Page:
28 Jun Poke A Key – Steer A Mouse – Tap A Screen
Photographers who may find themselves confined to their home for some time due to various reasons – illness, financial straits, or a court order, for instance – can still have a lot of fun and learn many new facts by resorting to their computer and the resources of the internet. We’ll leave aside the visual temptations of Icker, Monstagram, or any of the other purely presentational sites and direct you to technical ones. I mean, beautiful images are all very well for the professionals, but when you come right down to it, the amateur photographer wants specifications and technical comparisons, eh?
So today’s site is Dofmaster. Go to dofmaster.com and look at the variety of products you can get for your information devices. They do a number of electronic programs for the different forms of mobile phone or tablet and for the fixed computers. You can pop right into the depth of field calculator and experiment with the idea before you commit to anything. I use the free bit all the time to compare and contrast different lenses.
The idea is you dial in…( dial?…who remembers dialling radios and telephones…oh dear me…) your focal length, your camera, your aperture, and the distance to your subject. The Dofmaster then tells you how much depth of field you’ll have for an average circle of confusion resolution and where it will be situated – before or behind the subject.
If you need to know this or to select some criterion to either maximise or minimise it, you have it all there before you actually have to set up for the shot.
In many cases it has provided me with reassurance that I could, indeed, encompass a subject I wanted to shoot – but in others it has warned me off from trying to do the impossible. For the shooters who venture off the tabletop and out of the studio, the field of depth can become a lot easier – they have more distance to play with and fewer worries about restriction. That is, until they go slightly mad and try the pleasures of large format photography…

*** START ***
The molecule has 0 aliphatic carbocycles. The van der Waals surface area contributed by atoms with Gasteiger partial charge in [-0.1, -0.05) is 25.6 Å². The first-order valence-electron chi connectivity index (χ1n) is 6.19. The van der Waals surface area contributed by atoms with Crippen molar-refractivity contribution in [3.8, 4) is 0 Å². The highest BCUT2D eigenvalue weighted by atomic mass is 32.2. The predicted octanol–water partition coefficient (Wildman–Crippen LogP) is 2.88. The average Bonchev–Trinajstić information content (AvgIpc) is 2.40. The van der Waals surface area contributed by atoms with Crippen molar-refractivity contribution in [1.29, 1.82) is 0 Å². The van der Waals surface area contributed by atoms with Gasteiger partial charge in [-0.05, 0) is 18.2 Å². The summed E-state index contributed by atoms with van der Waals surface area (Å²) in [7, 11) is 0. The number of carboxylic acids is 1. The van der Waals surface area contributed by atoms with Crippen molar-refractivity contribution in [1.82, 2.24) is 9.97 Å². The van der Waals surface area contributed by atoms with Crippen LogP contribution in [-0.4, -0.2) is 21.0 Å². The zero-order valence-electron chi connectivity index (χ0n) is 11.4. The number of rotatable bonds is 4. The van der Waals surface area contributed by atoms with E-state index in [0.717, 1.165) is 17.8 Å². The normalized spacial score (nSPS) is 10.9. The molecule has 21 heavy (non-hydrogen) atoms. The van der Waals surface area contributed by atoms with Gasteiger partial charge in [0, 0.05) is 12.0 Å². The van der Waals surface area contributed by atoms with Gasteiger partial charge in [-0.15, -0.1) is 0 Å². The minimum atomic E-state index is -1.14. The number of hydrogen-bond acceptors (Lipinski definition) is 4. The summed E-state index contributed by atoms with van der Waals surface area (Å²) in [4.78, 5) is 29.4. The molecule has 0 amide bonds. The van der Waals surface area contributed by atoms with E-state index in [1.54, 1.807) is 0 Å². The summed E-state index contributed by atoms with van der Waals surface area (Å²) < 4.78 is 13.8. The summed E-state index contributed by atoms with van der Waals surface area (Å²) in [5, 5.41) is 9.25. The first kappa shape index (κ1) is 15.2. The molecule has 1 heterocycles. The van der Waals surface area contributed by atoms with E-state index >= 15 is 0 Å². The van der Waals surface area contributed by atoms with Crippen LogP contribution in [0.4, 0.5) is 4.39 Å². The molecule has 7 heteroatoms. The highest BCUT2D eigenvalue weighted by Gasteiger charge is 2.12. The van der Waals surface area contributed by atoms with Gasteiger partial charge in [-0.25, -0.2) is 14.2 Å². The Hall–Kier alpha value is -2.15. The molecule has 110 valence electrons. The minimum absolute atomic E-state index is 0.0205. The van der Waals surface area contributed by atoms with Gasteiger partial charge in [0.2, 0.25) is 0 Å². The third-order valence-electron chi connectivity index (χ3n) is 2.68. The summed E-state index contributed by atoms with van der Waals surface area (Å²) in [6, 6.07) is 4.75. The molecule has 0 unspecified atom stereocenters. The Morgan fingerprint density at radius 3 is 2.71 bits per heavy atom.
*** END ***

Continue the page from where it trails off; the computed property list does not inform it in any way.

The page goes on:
You can see this for yourself if you use the Dofmaster calculator. When you venture up past 150mm focal length – and remember that is a standard lens for the 4″ x 5″ film shooter – you start to lose depth of field rapidly. Get to 240mm or 360mm – not unusual choices for large-format lenses – and the situation becomes even narrower. Your saving grace in some cases is the fact that the shutter makers will let you go to f:45. f:64, or even smaller…if you are willing to deal with diffraction, you can claw back some of that depth of field.
The large format worker is working under a dark cloth for most of their serious composition – and it is a wonderful experience under there – but it can be dim and awkward to see what is truly in focus and what is only wishful thinking. Dofmaster can reassure you when you cannot be actually certain.
Note: for the people using action cameras and tiny compacts…everything is in focus – whether you like it or not.